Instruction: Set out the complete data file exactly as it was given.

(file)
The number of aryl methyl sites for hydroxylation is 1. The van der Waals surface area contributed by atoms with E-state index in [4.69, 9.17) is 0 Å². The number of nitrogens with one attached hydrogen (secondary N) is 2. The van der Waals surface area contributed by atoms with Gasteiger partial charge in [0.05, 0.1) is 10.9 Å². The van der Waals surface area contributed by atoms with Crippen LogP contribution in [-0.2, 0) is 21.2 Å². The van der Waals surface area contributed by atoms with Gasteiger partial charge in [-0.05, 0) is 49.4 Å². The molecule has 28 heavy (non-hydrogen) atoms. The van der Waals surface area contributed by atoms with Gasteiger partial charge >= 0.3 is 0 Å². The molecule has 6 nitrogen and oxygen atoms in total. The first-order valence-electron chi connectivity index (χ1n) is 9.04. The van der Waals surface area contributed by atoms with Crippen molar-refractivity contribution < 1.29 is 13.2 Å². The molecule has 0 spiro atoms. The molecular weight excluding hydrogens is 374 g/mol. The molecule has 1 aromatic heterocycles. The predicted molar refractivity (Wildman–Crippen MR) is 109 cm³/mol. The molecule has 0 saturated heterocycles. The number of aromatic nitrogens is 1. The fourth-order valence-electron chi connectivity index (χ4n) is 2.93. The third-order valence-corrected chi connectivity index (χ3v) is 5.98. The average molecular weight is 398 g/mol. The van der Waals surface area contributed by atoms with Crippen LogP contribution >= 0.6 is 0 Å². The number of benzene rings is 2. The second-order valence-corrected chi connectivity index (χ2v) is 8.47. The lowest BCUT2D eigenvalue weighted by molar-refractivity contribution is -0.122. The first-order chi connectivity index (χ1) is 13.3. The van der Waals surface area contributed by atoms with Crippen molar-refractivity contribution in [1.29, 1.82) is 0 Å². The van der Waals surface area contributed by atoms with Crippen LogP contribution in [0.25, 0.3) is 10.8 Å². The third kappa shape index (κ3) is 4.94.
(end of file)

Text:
The number of aryl methyl sites for hydroxylation is 1. The van der Waals surface area contributed by atoms with E-state index in [4.69, 9.17) is 0 Å². The number of nitrogens with one attached hydrogen (secondary N) is 2. The van der Waals surface area contributed by atoms with Gasteiger partial charge in [0.05, 0.1) is 10.9 Å². The van der Waals surface area contributed by atoms with Crippen LogP contribution in [-0.2, 0) is 21.2 Å². The van der Waals surface area contributed by atoms with Gasteiger partial charge in [-0.05, 0) is 49.4 Å². The molecule has 28 heavy (non-hydrogen) atoms. The van der Waals surface area contributed by atoms with Gasteiger partial charge >= 0.3 is 0 Å². The molecule has 6 nitrogen and oxygen atoms in total. The first-order valence-electron chi connectivity index (χ1n) is 9.04. The van der Waals surface area contributed by atoms with Crippen molar-refractivity contribution < 1.29 is 13.2 Å². The molecule has 0 spiro atoms. The molecular weight excluding hydrogens is 374 g/mol. The molecule has 1 aromatic heterocycles. The predicted molar refractivity (Wildman–Crippen MR) is 109 cm³/mol. The molecule has 0 saturated heterocycles. The number of aromatic nitrogens is 1. The fourth-order valence-electron chi connectivity index (χ4n) is 2.93. The third-order valence-corrected chi connectivity index (χ3v) is 5.98. The average molecular weight is 398 g/mol. The van der Waals surface area contributed by atoms with Crippen LogP contribution >= 0.6 is 0 Å². The number of benzene rings is 2. The second-order valence-corrected chi connectivity index (χ2v) is 8.47. The lowest BCUT2D eigenvalue weighted by molar-refractivity contribution is -0.122. The first-order chi connectivity index (χ1) is 13.3. The van der Waals surface area contributed by atoms with Crippen molar-refractivity contribution in [1.29, 1.82) is 0 Å². The van der Waals surface area contributed by atoms with Crippen LogP contribution in [0.25, 0.3) is 10.8 Å². The third kappa shape index (κ3) is 4.94.